Now that I no longer have a city salary I need to be a little less frivolous, if only to keep myself in Bobby Brown eye cream. I will continue to support my local charity shops with donations and purchases but as I clear our house of unwanted goods my first thought should be whether I can sell them. Following the success at the auction I decided to give a car boot a go this morning. I spent Saturday rounding up as much random paraphernalia as I could. Nothing was ruled out. I then packed it all in the car on Saturday night to save time on Sunday morning. The gates of my local car boot opens to stall holders at 6am so I wanted to get their early to get a good pitch. Mr W kindly offered to come with me to set up, so at 5.30am this morning we both dragged ourselves out of bed and set off. It was a bit of a free for all when I got there but I managed to secure a pitch right in the centre of the action. The venue hosts livestock auctions during the week so thankfully its covered, as we had howling wind and rain all day. This at least brought us a lot of customers who had nothing better to do on a wet Sunday morning.
I thought I was prepared, but I was a naive rookie. This is what I learned….
- Dress like a true Brit, i.e. layers. Better to strip than shiver. Mr W had to leave me his coat.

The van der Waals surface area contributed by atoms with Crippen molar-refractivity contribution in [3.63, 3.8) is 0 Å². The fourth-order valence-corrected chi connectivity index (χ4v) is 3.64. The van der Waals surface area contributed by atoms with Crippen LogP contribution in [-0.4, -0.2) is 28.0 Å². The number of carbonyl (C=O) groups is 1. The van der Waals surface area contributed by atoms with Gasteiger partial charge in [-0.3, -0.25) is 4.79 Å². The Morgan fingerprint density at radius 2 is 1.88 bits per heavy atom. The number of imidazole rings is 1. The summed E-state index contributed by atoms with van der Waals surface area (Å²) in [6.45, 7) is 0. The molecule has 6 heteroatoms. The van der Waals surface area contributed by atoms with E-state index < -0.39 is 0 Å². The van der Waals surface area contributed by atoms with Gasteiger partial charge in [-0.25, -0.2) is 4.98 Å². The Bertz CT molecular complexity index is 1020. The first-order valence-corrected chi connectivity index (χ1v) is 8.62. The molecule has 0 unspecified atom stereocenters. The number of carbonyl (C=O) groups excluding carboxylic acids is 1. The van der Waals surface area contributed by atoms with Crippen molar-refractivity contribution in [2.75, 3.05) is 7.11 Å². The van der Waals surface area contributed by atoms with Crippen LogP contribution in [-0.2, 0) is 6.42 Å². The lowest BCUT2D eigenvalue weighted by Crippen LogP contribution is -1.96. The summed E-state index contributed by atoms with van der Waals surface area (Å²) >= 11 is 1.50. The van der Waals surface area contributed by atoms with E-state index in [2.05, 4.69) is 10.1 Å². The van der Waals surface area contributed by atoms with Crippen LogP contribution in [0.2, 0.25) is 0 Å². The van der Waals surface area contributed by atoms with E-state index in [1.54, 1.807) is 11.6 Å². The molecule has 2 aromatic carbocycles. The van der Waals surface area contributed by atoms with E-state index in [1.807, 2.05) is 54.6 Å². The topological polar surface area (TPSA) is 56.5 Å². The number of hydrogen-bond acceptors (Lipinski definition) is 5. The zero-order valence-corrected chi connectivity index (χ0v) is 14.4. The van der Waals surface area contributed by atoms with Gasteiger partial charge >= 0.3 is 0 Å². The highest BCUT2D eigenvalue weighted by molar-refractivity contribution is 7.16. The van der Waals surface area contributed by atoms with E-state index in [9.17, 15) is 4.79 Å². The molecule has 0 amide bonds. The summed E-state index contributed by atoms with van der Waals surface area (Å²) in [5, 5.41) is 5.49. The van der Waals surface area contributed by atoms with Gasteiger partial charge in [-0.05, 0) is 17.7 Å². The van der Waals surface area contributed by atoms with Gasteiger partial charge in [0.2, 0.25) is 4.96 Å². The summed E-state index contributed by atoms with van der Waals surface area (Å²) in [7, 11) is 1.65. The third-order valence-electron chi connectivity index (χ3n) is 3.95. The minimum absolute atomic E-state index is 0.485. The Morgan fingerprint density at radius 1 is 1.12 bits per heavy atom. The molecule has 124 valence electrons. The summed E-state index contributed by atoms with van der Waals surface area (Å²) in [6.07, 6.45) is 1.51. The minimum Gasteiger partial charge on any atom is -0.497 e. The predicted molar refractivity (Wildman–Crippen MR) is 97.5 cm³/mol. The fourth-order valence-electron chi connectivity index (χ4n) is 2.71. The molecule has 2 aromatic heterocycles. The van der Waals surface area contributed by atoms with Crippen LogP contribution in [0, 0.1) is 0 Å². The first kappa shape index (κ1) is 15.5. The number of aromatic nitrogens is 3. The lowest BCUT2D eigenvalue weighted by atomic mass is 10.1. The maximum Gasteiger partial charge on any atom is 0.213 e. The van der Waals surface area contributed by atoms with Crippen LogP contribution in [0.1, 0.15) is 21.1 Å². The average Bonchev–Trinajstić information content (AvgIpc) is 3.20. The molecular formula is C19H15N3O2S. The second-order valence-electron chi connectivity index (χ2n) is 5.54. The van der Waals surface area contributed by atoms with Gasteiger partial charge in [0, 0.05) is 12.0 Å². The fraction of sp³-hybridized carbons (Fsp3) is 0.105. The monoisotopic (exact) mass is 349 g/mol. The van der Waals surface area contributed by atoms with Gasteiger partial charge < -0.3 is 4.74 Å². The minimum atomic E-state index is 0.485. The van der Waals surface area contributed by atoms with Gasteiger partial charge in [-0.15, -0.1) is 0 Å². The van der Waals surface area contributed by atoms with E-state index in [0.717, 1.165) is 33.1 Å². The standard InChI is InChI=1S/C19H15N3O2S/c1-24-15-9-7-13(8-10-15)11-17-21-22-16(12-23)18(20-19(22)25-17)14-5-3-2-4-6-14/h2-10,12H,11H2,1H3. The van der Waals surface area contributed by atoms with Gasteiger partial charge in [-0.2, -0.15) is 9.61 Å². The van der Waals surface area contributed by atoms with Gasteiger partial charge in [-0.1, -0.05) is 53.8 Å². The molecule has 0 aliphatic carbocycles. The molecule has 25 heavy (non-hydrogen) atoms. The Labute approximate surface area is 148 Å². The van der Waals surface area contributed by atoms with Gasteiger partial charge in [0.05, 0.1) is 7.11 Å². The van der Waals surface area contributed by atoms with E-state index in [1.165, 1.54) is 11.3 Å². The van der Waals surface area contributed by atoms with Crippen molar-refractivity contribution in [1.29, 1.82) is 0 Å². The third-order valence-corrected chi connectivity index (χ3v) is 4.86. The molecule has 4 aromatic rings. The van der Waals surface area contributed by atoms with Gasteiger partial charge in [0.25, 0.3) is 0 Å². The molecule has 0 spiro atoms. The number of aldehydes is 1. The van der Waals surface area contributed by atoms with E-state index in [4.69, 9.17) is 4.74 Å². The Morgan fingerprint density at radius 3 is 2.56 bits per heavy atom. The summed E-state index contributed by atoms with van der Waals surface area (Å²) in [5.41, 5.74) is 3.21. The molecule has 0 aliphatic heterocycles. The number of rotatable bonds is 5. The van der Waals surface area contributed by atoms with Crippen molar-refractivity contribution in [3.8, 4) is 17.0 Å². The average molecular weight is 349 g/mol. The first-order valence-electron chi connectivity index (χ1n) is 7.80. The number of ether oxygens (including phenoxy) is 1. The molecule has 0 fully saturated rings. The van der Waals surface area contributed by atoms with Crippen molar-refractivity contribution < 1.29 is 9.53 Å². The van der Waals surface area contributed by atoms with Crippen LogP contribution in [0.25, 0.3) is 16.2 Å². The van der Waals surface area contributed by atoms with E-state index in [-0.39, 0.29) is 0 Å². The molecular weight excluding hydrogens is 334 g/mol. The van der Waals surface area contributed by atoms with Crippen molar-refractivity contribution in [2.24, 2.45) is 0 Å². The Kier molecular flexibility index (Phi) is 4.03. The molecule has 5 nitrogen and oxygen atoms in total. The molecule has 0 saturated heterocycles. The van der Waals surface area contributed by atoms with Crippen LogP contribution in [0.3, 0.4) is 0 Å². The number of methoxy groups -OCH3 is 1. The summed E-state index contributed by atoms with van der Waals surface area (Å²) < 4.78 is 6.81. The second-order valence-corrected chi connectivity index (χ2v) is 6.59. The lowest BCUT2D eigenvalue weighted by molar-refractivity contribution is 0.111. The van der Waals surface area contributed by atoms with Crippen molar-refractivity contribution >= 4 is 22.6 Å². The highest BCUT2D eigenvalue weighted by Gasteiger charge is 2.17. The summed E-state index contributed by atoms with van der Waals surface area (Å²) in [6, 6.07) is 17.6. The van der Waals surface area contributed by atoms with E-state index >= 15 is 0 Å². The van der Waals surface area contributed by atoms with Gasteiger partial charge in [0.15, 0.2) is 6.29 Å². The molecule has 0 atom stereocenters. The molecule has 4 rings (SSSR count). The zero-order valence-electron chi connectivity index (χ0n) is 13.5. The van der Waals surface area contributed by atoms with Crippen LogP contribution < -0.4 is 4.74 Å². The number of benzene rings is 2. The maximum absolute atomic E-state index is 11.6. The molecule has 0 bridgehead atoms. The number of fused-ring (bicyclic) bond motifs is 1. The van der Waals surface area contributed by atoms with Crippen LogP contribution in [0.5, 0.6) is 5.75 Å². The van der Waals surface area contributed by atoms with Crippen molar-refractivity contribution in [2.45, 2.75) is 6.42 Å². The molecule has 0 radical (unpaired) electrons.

- Take a decorating table and/or pack your things in boxes which you can then use as tables. I at least got this right.
- Take change, carrier bags, bubble wrap, paper, pens and sellotape. It might be a car boot but car booters expect the same service they’d get at John Lewis.
- Take a chair. Do not forget the chair. Remember a chair. God I wish I’d taken a chair.
- Know the measurements, sizes, functionality, origin, history and future potential of every product. Car booters ask a lot of questions.
- Always quote a higher price than you want. Car booters always make a counter offer.
- Smile at all the passers buy and invite conversation as this will encourage them to stop and look at your goods. Though in Cumbria this does have its risks as the Cumbrians are a chatty bunch and you could easily miss a sale shooting the breeze with some old dear about the weather.
- Make friends with your neighbours so they will watch your pitch when you need the loo, lend you pen and paper which you forgot to bring, and let you sit on their chair…..
Favourite comment of the day; Customer – ooh that’s lovely bedding. Me – its £10 for the set. Customer – oh no I don’t buy bedding. Me – (in my head) so why are you looking at it then!
I also loved the banter with the guy that came back to collect the fan that his wife had paid for earlier. I insisted he describe her in case he was just stealing my fan. I quote, “short with dark hair and a bit of a big lass, actually a lot of a big lass”. He then made me promise I wouldn’t tell her what he’d said if she came back. To be fair to him the girl had curves.
The result – £106 net after the £8 fee for the pitch which will keep me in Bobby Brown eye cream for the rest of the year. Macklemore was right (in the song Thrift Shop). One man’s trash is another man’s come-up, and if you’ve got goods to clear when you’re updating your home you should give it a shot. You will always sell something.
So despite the cold and the backache from standing it was a lot of fun. As a teenager I used to work on a market stall at weekends and always loved the banter and the bartering. I had a few things left at the end which will now go to charity. I’m not ready to make this a weekly event…..